How to start changing an unhealthy work environment | Glenn D. Rolfsen | TEDxOslo<span style="display:block;position:relative;padding-top:56.25%;" class="rm-shortcode" data-rm-shortcode-id="11c5d02d8c6369aaa8a4b74c703d3c31"><iframe type="lazy-iframe" data-runner-src="https://www.youtube.com/embed/eYLb7WUtYt8?rel=0" width="100%" height="auto" frameborder="0" scrolling="no" style="position:absolute;top:0;left:0;width:100%;height:100%;"></iframe></span><p>Oakland University assistant professor Caitlin Demsky, one of the authors of the study, became interested in the topic after observing how incivility affected her own mental well-being, as well as that of family and friends. As she <a href="https://www.psypost.org/2019/04/ruminating-about-rude-behavior-at-work-linked-to-higher-levels-of-insomnia-study-finds-53587" target="_blank">says</a>: </p><p style="margin-left: 20px;">"Workplace incivility is an extremely common workplace stressor, unfortunately, and I have devoted much of my work to understanding how and why incivility affects employees both at work and outside of work. Given the prevalence of incivility, I am also interested in understanding ways in which organizations and employees can protect themselves from the negative effects of incivility."</p><p>To understand why incivility results in sleep issues, the researchers used two psychological models. The <strong>perseverative cognition model</strong> of stress posits that rumination over negative events leads to negative health outcomes. A co-worker is rude and you mentally play out the instance over and over, creating a negative feedback loop. This model has been shown to reduce cortisol and cardiovascular recovery time, implying that the fight-flight-freeze mode of your nervous system remains ramped up, hours and days after the event has occurred. </p><p>The <strong>effort-recovery model </strong>states that recurring workplace stressors add up over time. Isolated incidents repeat, contributing to chronic health problems. Being preoccupied with work when work is no longer happening perpetuates, adding to your cognitive load. </p><p>The combination of these two models appears to contribute to insomnia. Not only does rudeness set off your nervous system in a detrimental fashion, it also leads to increased self-blame and higher levels of rumination. Despite your attempts to "let go" of troubling instances, they remain in your consciousness well into the midnight hour. </p><p>The researchers suggest that the key to dealing with this problem is creating psychological detachment from incivility. Translation: Engage in activities between work and bedtime that reduce stress and take your mind off these issues. Ruminating and escape mechanisms, such as drinking alcohol and scrolling through social media late at night, do not contribute to positive health outcomes. Instead, the authors offer one word: relaxation.</p>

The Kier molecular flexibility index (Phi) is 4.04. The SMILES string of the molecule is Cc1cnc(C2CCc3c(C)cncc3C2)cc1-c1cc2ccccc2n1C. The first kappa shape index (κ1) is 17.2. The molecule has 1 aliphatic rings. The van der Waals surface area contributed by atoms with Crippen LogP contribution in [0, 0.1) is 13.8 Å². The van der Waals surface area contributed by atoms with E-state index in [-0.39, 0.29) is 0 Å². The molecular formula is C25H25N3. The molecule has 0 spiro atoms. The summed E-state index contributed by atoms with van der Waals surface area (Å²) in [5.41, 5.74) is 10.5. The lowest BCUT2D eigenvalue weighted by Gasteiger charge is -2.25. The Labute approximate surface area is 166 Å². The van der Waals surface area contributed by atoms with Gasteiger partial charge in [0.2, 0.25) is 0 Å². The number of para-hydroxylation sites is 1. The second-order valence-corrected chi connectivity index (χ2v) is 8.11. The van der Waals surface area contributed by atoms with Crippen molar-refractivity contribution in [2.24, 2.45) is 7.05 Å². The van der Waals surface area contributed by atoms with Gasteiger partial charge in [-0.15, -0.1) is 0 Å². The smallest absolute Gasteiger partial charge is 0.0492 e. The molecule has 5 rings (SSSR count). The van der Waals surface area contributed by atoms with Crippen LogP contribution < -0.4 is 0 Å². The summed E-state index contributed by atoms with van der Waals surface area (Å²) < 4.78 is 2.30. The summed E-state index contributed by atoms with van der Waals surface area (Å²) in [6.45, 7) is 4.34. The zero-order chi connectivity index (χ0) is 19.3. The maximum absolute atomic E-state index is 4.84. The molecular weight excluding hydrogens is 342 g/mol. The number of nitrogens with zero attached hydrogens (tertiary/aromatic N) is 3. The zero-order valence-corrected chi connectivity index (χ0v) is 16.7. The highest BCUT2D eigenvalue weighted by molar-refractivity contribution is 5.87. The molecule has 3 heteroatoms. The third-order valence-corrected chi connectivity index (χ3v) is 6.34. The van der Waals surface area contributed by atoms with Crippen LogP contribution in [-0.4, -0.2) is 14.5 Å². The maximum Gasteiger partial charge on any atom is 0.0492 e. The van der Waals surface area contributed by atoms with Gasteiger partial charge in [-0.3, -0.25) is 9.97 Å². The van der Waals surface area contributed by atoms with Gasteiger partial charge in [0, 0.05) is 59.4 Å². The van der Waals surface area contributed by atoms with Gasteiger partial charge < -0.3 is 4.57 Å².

Zen sesshin (retreat) in Lanau, Cantal, France. Kin hin walking meditation.